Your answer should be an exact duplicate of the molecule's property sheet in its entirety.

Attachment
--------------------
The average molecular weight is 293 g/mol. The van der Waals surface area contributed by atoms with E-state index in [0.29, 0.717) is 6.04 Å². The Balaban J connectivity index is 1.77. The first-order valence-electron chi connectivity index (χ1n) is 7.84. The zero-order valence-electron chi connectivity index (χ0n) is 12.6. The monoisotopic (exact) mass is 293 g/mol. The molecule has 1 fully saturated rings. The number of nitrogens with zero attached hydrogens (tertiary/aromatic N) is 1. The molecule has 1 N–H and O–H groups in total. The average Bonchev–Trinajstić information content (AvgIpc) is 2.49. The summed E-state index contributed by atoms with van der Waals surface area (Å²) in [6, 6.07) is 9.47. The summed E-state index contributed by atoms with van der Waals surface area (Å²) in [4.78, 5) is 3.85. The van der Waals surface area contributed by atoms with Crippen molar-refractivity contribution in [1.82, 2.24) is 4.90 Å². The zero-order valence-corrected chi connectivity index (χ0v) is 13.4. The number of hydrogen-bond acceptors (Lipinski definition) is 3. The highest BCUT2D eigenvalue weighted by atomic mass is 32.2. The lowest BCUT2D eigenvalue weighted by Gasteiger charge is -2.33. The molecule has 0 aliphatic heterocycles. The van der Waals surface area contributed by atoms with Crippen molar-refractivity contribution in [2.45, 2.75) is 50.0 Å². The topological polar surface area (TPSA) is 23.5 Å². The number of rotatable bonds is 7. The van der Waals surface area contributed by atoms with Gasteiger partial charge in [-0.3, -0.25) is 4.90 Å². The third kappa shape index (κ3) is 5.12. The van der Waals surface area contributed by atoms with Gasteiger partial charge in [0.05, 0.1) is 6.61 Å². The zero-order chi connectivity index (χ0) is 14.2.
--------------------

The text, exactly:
The average molecular weight is 293 g/mol. The van der Waals surface area contributed by atoms with E-state index in [0.29, 0.717) is 6.04 Å². The Balaban J connectivity index is 1.77. The first-order valence-electron chi connectivity index (χ1n) is 7.84. The zero-order valence-electron chi connectivity index (χ0n) is 12.6. The monoisotopic (exact) mass is 293 g/mol. The molecule has 1 fully saturated rings. The number of nitrogens with zero attached hydrogens (tertiary/aromatic N) is 1. The molecule has 1 N–H and O–H groups in total. The average Bonchev–Trinajstić information content (AvgIpc) is 2.49. The summed E-state index contributed by atoms with van der Waals surface area (Å²) in [6, 6.07) is 9.47. The summed E-state index contributed by atoms with van der Waals surface area (Å²) in [4.78, 5) is 3.85. The van der Waals surface area contributed by atoms with Crippen molar-refractivity contribution in [1.82, 2.24) is 4.90 Å². The zero-order valence-corrected chi connectivity index (χ0v) is 13.4. The number of hydrogen-bond acceptors (Lipinski definition) is 3. The highest BCUT2D eigenvalue weighted by atomic mass is 32.2. The lowest BCUT2D eigenvalue weighted by Gasteiger charge is -2.33. The molecule has 0 aliphatic heterocycles. The van der Waals surface area contributed by atoms with Crippen molar-refractivity contribution in [2.45, 2.75) is 50.0 Å². The topological polar surface area (TPSA) is 23.5 Å². The number of rotatable bonds is 7. The van der Waals surface area contributed by atoms with Gasteiger partial charge in [-0.3, -0.25) is 4.90 Å². The third kappa shape index (κ3) is 5.12. The van der Waals surface area contributed by atoms with Gasteiger partial charge in [0.05, 0.1) is 6.61 Å². The zero-order chi connectivity index (χ0) is 14.2.